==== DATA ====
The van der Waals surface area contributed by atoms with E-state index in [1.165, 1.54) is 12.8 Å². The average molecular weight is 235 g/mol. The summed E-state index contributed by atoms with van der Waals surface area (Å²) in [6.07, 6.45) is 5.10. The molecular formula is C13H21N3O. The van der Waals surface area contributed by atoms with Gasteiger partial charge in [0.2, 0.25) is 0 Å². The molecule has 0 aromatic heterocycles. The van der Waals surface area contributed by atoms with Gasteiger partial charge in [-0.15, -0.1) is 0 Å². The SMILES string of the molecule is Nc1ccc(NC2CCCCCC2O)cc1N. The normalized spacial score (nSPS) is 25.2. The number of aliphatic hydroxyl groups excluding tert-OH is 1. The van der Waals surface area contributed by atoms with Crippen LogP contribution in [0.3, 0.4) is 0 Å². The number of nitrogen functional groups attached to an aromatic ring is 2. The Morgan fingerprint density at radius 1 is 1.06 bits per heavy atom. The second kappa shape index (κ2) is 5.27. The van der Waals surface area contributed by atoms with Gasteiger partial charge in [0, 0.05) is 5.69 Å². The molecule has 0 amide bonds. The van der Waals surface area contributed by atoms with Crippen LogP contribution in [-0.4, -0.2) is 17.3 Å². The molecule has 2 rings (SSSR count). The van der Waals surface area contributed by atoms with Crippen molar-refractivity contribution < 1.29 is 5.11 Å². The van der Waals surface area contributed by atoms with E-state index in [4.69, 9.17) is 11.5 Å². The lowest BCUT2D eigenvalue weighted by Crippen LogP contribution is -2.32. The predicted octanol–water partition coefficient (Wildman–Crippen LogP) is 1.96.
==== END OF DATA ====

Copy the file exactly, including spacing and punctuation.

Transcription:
The van der Waals surface area contributed by atoms with E-state index in [1.165, 1.54) is 12.8 Å². The average molecular weight is 235 g/mol. The summed E-state index contributed by atoms with van der Waals surface area (Å²) in [6.07, 6.45) is 5.10. The molecular formula is C13H21N3O. The van der Waals surface area contributed by atoms with Gasteiger partial charge in [0.2, 0.25) is 0 Å². The molecule has 0 aromatic heterocycles. The van der Waals surface area contributed by atoms with Gasteiger partial charge in [-0.15, -0.1) is 0 Å². The SMILES string of the molecule is Nc1ccc(NC2CCCCCC2O)cc1N. The normalized spacial score (nSPS) is 25.2. The number of aliphatic hydroxyl groups excluding tert-OH is 1. The van der Waals surface area contributed by atoms with Crippen LogP contribution in [0.3, 0.4) is 0 Å². The number of nitrogen functional groups attached to an aromatic ring is 2. The Morgan fingerprint density at radius 1 is 1.06 bits per heavy atom. The second kappa shape index (κ2) is 5.27. The van der Waals surface area contributed by atoms with Gasteiger partial charge in [0, 0.05) is 5.69 Å². The molecule has 0 amide bonds. The van der Waals surface area contributed by atoms with Crippen LogP contribution in [-0.4, -0.2) is 17.3 Å². The molecule has 2 rings (SSSR count). The van der Waals surface area contributed by atoms with Crippen molar-refractivity contribution < 1.29 is 5.11 Å². The van der Waals surface area contributed by atoms with E-state index in [4.69, 9.17) is 11.5 Å². The lowest BCUT2D eigenvalue weighted by Crippen LogP contribution is -2.32. The predicted octanol–water partition coefficient (Wildman–Crippen LogP) is 1.96.